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Odd (to me) case of wrongly guessing context

by ibm1620 (Beadle)
on May 20, 2013 at 21:41 UTC ( #1034411=perlquestion: print w/ replies, xml ) Need Help??
ibm1620 has asked for the wisdom of the Perl Monks concerning the following question:

In the following, db_select_row() returns an array. Originally there was no "// croak ..." and it worked fine (the correct value of mx_registered_process_id was 2). When I added "// croak...", the process_id was set to 1!! Am I correct in guessing that the "defined-or" convinced Perl that I wanted the returned array to be interpreted in scalar context? What would have been a better way to do it?
my ($mx_registered_process_id) = db_select_row( $dbh, "SELECT process_id FROM mx_registered_process " . "WHERE process_name = '$process'" ); # // croak "Process '$process' not defined in mx_registered_process\n" +;

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Re: Odd (to me) case of wrongly guessing context
by rjt (Deacon) on May 20, 2013 at 21:51 UTC

    Your problem comes from the combination of the my ... with the defined-or operator. It's an operator precedence issue: put (my ...) in brackets. You can also use the low-precedence or operator, but only if you can guarantee that 0 will never be a valid return.

    sub context { wantarray ? (qw/foo bar/) : -1 } my ($not_foo) = context() // say "Whoops"; say $not_foo; (my ($foo) = context()) // say "Whoops"; say $foo; # This works if context() can never return 0 my ($also_foo) = context() or say "Whoops"; say $also_foo;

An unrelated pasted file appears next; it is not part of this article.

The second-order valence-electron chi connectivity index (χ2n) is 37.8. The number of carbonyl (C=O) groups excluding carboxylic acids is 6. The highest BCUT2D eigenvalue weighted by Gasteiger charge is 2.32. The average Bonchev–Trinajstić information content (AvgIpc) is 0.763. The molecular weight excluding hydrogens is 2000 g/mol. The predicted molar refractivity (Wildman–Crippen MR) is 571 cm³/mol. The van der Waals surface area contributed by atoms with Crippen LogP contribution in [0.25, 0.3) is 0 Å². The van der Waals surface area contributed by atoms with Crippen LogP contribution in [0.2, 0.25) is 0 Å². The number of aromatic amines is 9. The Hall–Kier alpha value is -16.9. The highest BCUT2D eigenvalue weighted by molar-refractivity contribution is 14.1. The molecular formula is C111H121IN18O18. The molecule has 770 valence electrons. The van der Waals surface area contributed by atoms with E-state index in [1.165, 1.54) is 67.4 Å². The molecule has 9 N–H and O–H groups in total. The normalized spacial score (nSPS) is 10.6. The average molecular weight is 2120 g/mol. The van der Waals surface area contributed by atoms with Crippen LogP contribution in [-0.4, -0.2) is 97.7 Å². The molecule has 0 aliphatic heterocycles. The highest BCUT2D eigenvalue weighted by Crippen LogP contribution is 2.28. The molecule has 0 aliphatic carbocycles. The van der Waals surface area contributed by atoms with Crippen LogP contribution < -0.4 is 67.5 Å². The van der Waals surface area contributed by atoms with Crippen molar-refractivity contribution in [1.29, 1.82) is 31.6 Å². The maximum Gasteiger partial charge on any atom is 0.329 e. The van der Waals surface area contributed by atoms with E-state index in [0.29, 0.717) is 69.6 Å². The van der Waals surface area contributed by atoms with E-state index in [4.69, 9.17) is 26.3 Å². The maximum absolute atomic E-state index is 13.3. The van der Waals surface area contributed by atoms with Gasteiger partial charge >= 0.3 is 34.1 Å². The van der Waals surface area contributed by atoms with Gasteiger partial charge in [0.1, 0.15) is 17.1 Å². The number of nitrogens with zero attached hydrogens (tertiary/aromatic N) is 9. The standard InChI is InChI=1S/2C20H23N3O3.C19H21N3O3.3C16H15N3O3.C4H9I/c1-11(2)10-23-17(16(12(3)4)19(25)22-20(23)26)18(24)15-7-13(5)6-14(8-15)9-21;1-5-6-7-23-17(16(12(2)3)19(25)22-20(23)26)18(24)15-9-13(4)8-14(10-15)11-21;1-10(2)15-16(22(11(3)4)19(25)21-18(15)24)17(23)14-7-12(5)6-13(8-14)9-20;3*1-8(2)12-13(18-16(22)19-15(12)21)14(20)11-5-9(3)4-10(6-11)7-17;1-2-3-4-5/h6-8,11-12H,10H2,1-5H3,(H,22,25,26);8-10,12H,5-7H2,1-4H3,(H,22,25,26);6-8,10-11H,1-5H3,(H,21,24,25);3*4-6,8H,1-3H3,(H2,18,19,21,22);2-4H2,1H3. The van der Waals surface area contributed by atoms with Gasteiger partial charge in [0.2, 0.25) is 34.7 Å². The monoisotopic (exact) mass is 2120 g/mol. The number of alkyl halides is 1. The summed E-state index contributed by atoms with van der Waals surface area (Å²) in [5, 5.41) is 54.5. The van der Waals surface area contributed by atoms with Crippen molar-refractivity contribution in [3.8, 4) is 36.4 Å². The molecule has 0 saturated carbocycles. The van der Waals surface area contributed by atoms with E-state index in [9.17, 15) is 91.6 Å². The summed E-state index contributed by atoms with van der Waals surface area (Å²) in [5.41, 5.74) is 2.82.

Note that you can never trigger the right hand side of
      ( my ($ar) = () ) // die "Undefined array in scalar context";
      In other words, you can safely remove the // croak part.
      لսႽ ᥲᥒ⚪⟊Ⴙᘓᖇ Ꮅᘓᖇ⎱ Ⴙᥲ𝇋ƙᘓᖇ

        Ah yes, quite right. I missed that in my haste.

        OP, the function you're calling doesn't appear to be standard DBI, so I can't advise you (the OP) on how to handle exceptions, but in general, it will probably be one of the following:

        • The function might die() on error; use eval
        • It may return an empty list, in which case your $mx_registered_process_id will be undef (but undef might also indicate something else, such as a NULL column, so be careful; assign the function return to an intermediary @array if that's the case).
        • It may use a package scalar to hold error values (which is set to undef if there was no error.

        Again, this is all just speculative, since I don't know the semantics of your db_select_row() function.

        Good catch, but this works

        DB<106> (my ($ar) = () ) || print "bla" bla DB<108> (my ($ar) = (1) ) || print "bla" => 1 DB<109> (my ($ar) = (0) ) || print "bla" => 1 DB<110> (my ($ar) = (undef) )|| print "bla" => 1 DB<111> (my ($ar) = (undef,undef) )|| print "bla" => 2

        list-assignment in scalar context counts and the count is always defined. (see also goatse-operator for comparison.)

        DB<119> scalar ( my ($ar) = () ) => 0

        so only empty-list is 0 and false.

        But I'm not sure if I'm in favour of such constructs...

        Cheers Rolf

        ( addicted to the Perl Programming Language)

Re: Odd (to me) case of wrongly guessing context
by LanX (Canon) on May 20, 2013 at 22:14 UTC
    rjt already answered your question, allow me a hint for the future:

    In such cases B::Deparse is your friend

    perl -MO=Deparse,-p -e 'my ($not_foo) = context() // print "Whoops"' (my($not_foo) = (context() // print('Whoops')));

    Used -p to add extra parens to highlight precedence.

    Cheers Rolf

    ( addicted to the Perl Programming Language)

Re: Odd (to me) case of wrongly guessing context
by ig (Vicar) on May 20, 2013 at 22:29 UTC
    Am I correct in guessing that the "defined-or" convinced Perl that I wanted the returned array to be interpreted in scalar context?

    You are correct. From perlop:

    Thus, EXPR1 // EXPR2 returns the value of EXPR1 if it's defined, otherwise, the value of EXPR2 is returned. (EXPR1 is evaluated in scalar context, EXPR2 in the context of // itself).

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